Getting to Greece is not going to be easy for Escobedo’s family, which, at the time of this writing, had raised about $15,000 of the $20,000 necessary for travel. RE/MAX Woodland donated $6,000 to the cause, according to Escobedo, and a fund-raising account was established in the family’s name at Bank of the West. “People in the community have been sending money and helping out,” says Escobedo, who is hopeful that his mother, his brothers and sister-in-law, Arcelia, will be able to make the trip.
Chances are, they won’t be his only supporters who will be in Athens when the games begin. Wherever Escobedo competes, family, friends and fans follow. Even when wildfires shut down portions of Interstate 80 in May, some 150 locals drove to Reno for the USA-Puerto Rico match, chanting his name, waving flags and cheering wildly as he entered the ring. “It hypes me up,” Escobedo says.
“Hyped” is an understatement. Escobedo is driven to be the best. In addition to a Herculean workout regime, which includes long morning runs and two hours of jumping rope, hitting bags and other boxing-related exercises every evening, he prepares for each match by studying his opponent. “I study tapes, watch films . . . use all the information I can get. A lot of people don’t want to take the time to do that, but it helps you out.” He refers to his own technique as “box-punching,” explaining that he likes to box, but he also likes to attack. But in the final analysis, he says, it’s simply about fighting your best fight. “That’s how it works.”
Although there isn’t much time for a life outside of boxing, Escobedo tries to keep a balance. “When I come home from a tournament, I don’t like to think about boxing,” he says. “I have to do other things, otherwise I get burned out.” His relationship with his girlfriend of three-and-a-half years, Robin, is a priority. “We’re real serious,” he says. “It’s like we were meant to be. We’re really connected.”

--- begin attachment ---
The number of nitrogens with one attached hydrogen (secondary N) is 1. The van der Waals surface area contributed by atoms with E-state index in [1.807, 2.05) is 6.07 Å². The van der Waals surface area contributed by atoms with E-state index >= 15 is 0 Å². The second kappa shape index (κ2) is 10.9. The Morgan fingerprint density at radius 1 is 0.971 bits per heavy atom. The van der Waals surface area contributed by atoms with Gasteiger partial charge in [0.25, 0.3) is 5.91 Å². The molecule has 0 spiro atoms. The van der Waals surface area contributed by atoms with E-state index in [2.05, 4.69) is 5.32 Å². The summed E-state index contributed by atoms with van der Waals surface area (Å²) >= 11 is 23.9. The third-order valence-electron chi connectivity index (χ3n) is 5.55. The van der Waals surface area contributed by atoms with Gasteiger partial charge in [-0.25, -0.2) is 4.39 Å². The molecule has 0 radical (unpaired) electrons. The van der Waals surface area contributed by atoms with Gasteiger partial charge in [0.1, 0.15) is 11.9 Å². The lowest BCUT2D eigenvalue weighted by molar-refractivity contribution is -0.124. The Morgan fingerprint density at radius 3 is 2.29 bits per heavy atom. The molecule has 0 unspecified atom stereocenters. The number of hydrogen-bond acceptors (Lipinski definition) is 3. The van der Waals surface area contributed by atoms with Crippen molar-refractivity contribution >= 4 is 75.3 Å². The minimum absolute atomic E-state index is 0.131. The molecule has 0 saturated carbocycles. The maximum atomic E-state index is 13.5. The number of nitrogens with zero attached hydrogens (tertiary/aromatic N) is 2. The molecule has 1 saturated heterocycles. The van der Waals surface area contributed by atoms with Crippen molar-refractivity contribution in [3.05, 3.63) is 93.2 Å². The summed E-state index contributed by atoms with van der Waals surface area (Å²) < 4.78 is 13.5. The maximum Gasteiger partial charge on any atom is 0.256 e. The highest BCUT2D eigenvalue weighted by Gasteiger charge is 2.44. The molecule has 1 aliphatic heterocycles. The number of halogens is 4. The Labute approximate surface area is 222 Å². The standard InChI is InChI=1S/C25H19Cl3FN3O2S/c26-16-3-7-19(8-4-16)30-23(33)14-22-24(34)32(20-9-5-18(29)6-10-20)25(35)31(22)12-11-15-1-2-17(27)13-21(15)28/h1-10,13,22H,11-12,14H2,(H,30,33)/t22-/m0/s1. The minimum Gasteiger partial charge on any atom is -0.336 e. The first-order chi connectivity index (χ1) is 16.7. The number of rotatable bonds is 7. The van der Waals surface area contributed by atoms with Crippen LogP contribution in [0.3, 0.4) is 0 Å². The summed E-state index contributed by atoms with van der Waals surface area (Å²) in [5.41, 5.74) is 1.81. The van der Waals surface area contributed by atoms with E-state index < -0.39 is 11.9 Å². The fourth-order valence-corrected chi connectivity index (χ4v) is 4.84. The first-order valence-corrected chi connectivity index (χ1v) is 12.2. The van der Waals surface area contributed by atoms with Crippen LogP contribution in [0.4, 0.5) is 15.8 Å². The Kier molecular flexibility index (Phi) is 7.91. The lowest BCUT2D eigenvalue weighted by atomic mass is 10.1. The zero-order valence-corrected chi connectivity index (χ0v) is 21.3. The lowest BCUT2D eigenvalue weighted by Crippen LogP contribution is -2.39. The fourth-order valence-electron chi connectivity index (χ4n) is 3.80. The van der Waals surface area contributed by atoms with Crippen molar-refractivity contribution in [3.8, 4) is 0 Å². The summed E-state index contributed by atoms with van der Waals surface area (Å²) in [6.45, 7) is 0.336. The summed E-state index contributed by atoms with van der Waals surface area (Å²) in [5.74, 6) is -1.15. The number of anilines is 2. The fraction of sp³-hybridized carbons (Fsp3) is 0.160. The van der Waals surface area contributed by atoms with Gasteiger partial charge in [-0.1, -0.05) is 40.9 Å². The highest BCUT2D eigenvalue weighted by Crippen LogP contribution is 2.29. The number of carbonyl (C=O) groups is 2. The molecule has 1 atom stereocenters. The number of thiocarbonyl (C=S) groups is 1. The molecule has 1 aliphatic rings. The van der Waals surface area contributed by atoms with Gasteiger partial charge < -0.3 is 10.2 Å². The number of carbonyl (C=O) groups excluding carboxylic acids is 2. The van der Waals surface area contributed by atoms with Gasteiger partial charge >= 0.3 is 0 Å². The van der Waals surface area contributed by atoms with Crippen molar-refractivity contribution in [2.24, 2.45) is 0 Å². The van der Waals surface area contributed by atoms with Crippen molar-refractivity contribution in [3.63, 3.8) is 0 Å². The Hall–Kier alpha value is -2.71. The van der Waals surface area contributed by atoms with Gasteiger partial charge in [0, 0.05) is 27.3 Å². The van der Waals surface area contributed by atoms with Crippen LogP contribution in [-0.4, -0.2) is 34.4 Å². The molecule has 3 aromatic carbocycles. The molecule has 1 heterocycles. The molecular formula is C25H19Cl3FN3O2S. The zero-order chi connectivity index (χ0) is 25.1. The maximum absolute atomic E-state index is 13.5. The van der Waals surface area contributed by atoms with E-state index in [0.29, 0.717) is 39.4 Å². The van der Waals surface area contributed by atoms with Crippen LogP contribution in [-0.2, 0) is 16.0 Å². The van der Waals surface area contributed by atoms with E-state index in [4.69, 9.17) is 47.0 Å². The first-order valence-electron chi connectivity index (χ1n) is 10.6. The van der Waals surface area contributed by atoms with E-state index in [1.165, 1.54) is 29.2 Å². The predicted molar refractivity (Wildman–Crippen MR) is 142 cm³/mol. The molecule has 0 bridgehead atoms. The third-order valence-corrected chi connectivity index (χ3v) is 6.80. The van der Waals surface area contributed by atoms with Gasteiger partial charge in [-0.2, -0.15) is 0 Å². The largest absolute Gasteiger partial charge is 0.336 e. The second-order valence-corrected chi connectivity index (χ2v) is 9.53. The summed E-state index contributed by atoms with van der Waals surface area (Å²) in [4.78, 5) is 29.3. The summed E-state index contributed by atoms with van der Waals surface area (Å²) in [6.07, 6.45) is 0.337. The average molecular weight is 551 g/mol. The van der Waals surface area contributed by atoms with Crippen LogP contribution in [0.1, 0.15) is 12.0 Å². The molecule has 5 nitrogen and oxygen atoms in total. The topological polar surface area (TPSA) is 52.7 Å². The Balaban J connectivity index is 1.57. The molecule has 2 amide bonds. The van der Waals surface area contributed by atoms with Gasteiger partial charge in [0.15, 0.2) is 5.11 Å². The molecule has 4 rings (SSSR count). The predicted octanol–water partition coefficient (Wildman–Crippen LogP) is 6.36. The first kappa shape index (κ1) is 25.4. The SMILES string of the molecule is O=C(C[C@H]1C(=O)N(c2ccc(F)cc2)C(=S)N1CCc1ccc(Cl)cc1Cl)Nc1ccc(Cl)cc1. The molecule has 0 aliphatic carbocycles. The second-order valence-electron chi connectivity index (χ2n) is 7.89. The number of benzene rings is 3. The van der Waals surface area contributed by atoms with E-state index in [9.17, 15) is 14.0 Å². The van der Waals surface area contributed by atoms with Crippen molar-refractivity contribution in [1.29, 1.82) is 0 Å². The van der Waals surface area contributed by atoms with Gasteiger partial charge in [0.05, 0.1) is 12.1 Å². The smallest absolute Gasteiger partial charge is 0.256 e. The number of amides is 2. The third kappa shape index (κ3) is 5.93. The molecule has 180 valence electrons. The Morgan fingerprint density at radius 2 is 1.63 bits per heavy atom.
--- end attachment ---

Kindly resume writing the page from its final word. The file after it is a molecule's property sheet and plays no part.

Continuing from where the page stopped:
He’s especially indebted to his brother José, who has made countless sacrifices to help the family and to accommodate Vicente’s dreams.
“He’s really my hero,” Vicente says of José. “He gave up school just to take care of the family. Everything I learned, I learned from him. I really look up to him.” To survive financially while pursuing his boxing career, Vicente lives with José and his wife in Woodland.
“I’ve sacrificed a lot of things,” admits José, “but it’s all worth it.” His construction job pays “pretty good money,” he says, but he budgets carefully. “I always knew there was a possibility that we might go to the Olympics, so I didn’t spend too much,” he says. “I didn’t buy new clothes, or a new car, or take a trip, or anything like that. I just put all that off.”
In his own way, brother Vicente also is putting things off while he dedicates himself entirely to the Olympic pursuit. “Winning the gold medal is all that’s on my mind,” he says. “I work hard, I dedicate myself to this, and it’s a dream that I really want to accomplish.” When he closes his eyes, he envisions himself standing at the podium with a gold medal hanging around his neck. “When I think about that, it encourages me to work harder. I think about my family and my future. I’m fighting for myself, but I’m also fighting to make a better life for my family.”
Serving as interpreter for his mother, who speaks Spanish, José shares this quote: “I’m very proud of Vicente, and very happy that we will represent our country in the Olympics. We will not only be representing America, but also our native Mexico.”
At the moment, it’s nearly impossible for Escobedo to contemplate life beyond the Olympics. But he tries. “I’ve thought about turning professional, but I’ve also thought about going back to school,” he says. “I like the idea of helping kids, talking to kids at their schools, teaching them that boxing is not meant for outside of the ring. I can see myself as a counselor, helping kids with problems.” But for now, he says, he can only think about one thing.
“Right now we’re just focusing on the goal of the Olympics,” he says. “I don’t have a plan for my future yet. When that day comes, then I’ll make a decision.”